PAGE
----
By JOHN T. WARD
The governing body also moved toward the creation of a new $90,000-a-year job at borough hall: information technology director.
• Here’s the draft budget: RB Draft Budget 040815. Local taxpayers would have to pony up $11.81 million of the $22.23 million spending plan.
Bottom line: the owner of a home assessed at the borough average $365,405 would pay $93.28 more in municipal taxes this year, though Councilman Mike DuPont, who heads the finance committee, said officials are working to soften the hit before the spending plan is adopted next month.
“This will certainly decrease,” DuPont said 3.1-percent rate jump.
The increase was largely driven by a drop of almost five percent in the net valuation of taxable properties in town, and the impact of negotiated labor contracts with borough workers, he said.
Salaries and wages are shown as up five percent from 2014, to $8 million.
DuPont said the Menna Administration would hold a public session at which department heads would be available to answer questions about their pieces of the spending plan, though no date has been set.
By law, the council must also hold a formal public hearing before it can vote on the budget. That’s scheduled for May 13.
• As a number of residents complained about a lack of clarity in documents, the council moved ahead on amendments to existing bond issues to reflect a net $1 million in increased costs for long-planned projects and estimates for some newer ones.
The four new ordinances altered the terms of bonds dating as far back as 2006. Borough Administrator Stanley Sickels said the bonds reflect increases in the cost of a bulkhead at North Prospect Avenue; increased costs for new equipment at the water plants; higher costs for a radio tower downed during Hurricane Sandy; newly discovered oil contamination at Bellhaven Natural Area; and an estimated $400,000 for new roof on 90 Monmouth Street, the 18-year-old borough hall, among other items.
Councilwoman Linda Schwabenbauer, an accountant, told redbankgreen Thursday that she found the changes so hard to follow that she created an unofficial cheat sheet in an attempt to clarify where the cost increases were arising. Here it is: Amending Ordinances April 2015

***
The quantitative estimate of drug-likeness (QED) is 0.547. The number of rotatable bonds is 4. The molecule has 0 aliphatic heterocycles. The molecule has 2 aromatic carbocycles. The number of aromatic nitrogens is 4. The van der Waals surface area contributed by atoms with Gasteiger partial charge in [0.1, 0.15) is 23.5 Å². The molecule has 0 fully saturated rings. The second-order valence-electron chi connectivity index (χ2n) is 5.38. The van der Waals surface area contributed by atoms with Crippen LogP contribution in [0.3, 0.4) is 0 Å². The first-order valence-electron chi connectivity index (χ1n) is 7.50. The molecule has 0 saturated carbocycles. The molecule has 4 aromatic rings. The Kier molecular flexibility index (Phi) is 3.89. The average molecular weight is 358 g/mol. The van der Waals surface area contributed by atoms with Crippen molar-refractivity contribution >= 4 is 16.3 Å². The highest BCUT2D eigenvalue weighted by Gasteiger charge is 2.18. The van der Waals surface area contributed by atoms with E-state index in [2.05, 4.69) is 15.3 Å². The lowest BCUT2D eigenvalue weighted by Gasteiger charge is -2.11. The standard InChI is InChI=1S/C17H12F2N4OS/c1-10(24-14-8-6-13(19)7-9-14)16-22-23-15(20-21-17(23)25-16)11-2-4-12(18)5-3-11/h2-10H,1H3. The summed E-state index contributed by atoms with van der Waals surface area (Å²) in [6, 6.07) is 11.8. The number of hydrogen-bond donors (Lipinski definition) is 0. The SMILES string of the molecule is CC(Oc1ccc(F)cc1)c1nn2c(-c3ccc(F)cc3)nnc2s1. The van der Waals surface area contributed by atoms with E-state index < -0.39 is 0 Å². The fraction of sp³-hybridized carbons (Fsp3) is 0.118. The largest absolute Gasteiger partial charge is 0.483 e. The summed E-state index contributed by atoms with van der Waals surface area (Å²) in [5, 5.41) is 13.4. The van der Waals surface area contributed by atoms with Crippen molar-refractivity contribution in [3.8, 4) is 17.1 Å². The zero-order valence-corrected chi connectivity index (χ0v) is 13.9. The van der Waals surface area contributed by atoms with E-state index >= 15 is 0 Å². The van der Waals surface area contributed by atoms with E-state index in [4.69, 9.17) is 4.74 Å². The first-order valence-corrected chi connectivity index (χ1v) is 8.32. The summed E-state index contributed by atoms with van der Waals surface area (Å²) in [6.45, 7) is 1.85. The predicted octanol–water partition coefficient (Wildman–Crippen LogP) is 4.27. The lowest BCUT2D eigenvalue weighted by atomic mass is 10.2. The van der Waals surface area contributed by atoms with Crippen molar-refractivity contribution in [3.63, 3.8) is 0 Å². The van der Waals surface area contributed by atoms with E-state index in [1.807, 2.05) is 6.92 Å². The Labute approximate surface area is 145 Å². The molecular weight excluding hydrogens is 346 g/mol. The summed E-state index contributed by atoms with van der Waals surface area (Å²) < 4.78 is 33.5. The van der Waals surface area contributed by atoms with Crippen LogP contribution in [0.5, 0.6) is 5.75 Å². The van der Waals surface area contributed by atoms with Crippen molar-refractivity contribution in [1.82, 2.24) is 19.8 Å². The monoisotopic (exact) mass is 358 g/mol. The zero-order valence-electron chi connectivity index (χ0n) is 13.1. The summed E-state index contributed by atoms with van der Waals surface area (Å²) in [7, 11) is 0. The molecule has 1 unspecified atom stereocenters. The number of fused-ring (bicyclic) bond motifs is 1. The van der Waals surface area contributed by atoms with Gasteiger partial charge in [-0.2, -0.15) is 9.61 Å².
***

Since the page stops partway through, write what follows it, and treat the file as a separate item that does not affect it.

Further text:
Because “a lot of these things are maintenance,” Schwabenbauer, one of two Republicans on the majority-Democrat council, said she was inclined to vote in favor of the bonds. But first, she said she wants to be sure that the town is getting work at the best price.
Councilwoman Cindy Burnham, the other Republican, voted no on the motions to introduce all but one of the amendments: 2015-11.
• The council also introduced, unanimously, a measure to create a full-time job: director of information technology. RB IT Director 040815
The job would pay a minimum salary of $90,000, according to a separate ordinance. RB Salaries 040815
Proponents of the move included Schwabenbauer, Burnham and Councilwoman Kathy Horgan, all of whom serve on the education and technology committee.
The iT director would would to integrate the different technology platforms used by borough hall, the library and the police department, while dealing with system glitches and overseeing the creation of a new town website, Schwabenbauer said.
The committee was “mindful about the added expenses,” she said. But the town has been paying its current IT vendor an hourly rate of $120, which jumps to $130 in some cases, whereas the full-timer would cost the town the equivalent of $76.74 an hour, she said.
A consultant would also be hired, to work up to eight hours a week, to fill in when the IT director is absent, officials said.
Schwabenbauer said the town has a candidate in mind for the no-bid IT job, but she declined to identify him because she was unsure if he had given notice at his present job. Vincent Light, who has been working on the computers at borough hall for the last year or two, would fill the consultancy, she said.